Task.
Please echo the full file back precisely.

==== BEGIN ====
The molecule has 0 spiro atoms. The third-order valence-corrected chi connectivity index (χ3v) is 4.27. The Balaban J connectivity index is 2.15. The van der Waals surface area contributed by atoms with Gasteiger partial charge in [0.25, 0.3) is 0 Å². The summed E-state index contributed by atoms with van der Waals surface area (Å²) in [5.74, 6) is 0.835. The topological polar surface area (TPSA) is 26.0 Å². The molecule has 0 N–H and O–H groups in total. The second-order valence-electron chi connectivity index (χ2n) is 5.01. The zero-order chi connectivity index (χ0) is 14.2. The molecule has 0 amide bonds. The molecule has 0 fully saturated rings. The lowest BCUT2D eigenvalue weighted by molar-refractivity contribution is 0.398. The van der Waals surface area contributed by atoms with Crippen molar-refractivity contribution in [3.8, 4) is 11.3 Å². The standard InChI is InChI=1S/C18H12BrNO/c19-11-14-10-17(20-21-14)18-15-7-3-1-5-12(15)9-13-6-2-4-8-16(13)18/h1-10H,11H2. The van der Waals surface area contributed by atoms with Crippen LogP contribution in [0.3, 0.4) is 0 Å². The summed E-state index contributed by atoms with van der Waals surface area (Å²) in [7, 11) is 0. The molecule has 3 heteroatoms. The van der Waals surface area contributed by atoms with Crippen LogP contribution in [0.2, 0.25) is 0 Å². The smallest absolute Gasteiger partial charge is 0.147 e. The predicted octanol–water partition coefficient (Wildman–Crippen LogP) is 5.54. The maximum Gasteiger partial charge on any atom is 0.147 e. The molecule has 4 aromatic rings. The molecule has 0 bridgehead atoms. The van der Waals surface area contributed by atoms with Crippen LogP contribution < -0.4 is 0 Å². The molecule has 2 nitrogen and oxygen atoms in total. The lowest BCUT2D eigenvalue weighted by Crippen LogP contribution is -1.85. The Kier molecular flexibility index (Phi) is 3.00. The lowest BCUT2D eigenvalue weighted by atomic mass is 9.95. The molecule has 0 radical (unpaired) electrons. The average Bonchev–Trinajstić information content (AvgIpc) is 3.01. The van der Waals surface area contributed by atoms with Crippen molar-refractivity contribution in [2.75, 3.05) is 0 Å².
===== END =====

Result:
The molecule has 0 spiro atoms. The third-order valence-corrected chi connectivity index (χ3v) is 4.27. The Balaban J connectivity index is 2.15. The van der Waals surface area contributed by atoms with Gasteiger partial charge in [0.25, 0.3) is 0 Å². The summed E-state index contributed by atoms with van der Waals surface area (Å²) in [5.74, 6) is 0.835. The topological polar surface area (TPSA) is 26.0 Å². The molecule has 0 N–H and O–H groups in total. The second-order valence-electron chi connectivity index (χ2n) is 5.01. The zero-order chi connectivity index (χ0) is 14.2. The molecule has 0 amide bonds. The molecule has 0 fully saturated rings. The lowest BCUT2D eigenvalue weighted by molar-refractivity contribution is 0.398. The van der Waals surface area contributed by atoms with Crippen molar-refractivity contribution in [3.8, 4) is 11.3 Å². The standard InChI is InChI=1S/C18H12BrNO/c19-11-14-10-17(20-21-14)18-15-7-3-1-5-12(15)9-13-6-2-4-8-16(13)18/h1-10H,11H2. The van der Waals surface area contributed by atoms with Crippen LogP contribution in [0.3, 0.4) is 0 Å². The summed E-state index contributed by atoms with van der Waals surface area (Å²) in [7, 11) is 0. The molecule has 3 heteroatoms. The van der Waals surface area contributed by atoms with Crippen LogP contribution in [0.2, 0.25) is 0 Å². The smallest absolute Gasteiger partial charge is 0.147 e. The predicted octanol–water partition coefficient (Wildman–Crippen LogP) is 5.54. The maximum Gasteiger partial charge on any atom is 0.147 e. The molecule has 4 aromatic rings. The molecule has 0 bridgehead atoms. The van der Waals surface area contributed by atoms with Crippen LogP contribution < -0.4 is 0 Å². The molecule has 2 nitrogen and oxygen atoms in total. The lowest BCUT2D eigenvalue weighted by Crippen LogP contribution is -1.85. The Kier molecular flexibility index (Phi) is 3.00. The lowest BCUT2D eigenvalue weighted by atomic mass is 9.95. The molecule has 0 radical (unpaired) electrons. The average Bonchev–Trinajstić information content (AvgIpc) is 3.01. The van der Waals surface area contributed by atoms with Crippen molar-refractivity contribution in [2.75, 3.05) is 0 Å².